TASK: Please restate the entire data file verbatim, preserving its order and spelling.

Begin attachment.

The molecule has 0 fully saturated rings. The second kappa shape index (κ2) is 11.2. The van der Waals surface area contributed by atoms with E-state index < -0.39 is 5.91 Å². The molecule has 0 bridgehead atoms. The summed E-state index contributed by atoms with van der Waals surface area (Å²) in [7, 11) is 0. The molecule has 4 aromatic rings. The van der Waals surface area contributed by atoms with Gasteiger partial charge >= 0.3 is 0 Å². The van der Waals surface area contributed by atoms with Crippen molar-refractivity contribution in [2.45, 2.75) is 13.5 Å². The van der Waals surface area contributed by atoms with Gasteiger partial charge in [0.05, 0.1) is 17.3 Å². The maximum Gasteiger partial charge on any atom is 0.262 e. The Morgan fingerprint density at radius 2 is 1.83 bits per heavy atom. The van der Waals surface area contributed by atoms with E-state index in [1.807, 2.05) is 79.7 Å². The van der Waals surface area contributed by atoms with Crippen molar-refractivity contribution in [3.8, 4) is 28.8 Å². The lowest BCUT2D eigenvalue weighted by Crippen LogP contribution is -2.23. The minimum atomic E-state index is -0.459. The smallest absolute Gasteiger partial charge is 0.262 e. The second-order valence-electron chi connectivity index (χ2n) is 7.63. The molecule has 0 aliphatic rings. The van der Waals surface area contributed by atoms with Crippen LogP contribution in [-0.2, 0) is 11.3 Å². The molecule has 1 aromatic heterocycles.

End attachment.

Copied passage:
The molecule has 0 fully saturated rings. The second kappa shape index (κ2) is 11.2. The van der Waals surface area contributed by atoms with E-state index < -0.39 is 5.91 Å². The molecule has 0 bridgehead atoms. The summed E-state index contributed by atoms with van der Waals surface area (Å²) in [7, 11) is 0. The molecule has 4 aromatic rings. The van der Waals surface area contributed by atoms with Gasteiger partial charge >= 0.3 is 0 Å². The van der Waals surface area contributed by atoms with Crippen molar-refractivity contribution in [2.45, 2.75) is 13.5 Å². The van der Waals surface area contributed by atoms with Gasteiger partial charge in [0.05, 0.1) is 17.3 Å². The maximum Gasteiger partial charge on any atom is 0.262 e. The Morgan fingerprint density at radius 2 is 1.83 bits per heavy atom. The van der Waals surface area contributed by atoms with E-state index in [1.807, 2.05) is 79.7 Å². The van der Waals surface area contributed by atoms with Crippen molar-refractivity contribution in [3.8, 4) is 28.8 Å². The lowest BCUT2D eigenvalue weighted by Crippen LogP contribution is -2.23. The minimum atomic E-state index is -0.459. The smallest absolute Gasteiger partial charge is 0.262 e. The second-order valence-electron chi connectivity index (χ2n) is 7.63. The molecule has 0 aliphatic rings. The van der Waals surface area contributed by atoms with Crippen LogP contribution in [-0.2, 0) is 11.3 Å². The molecule has 1 aromatic heterocycles.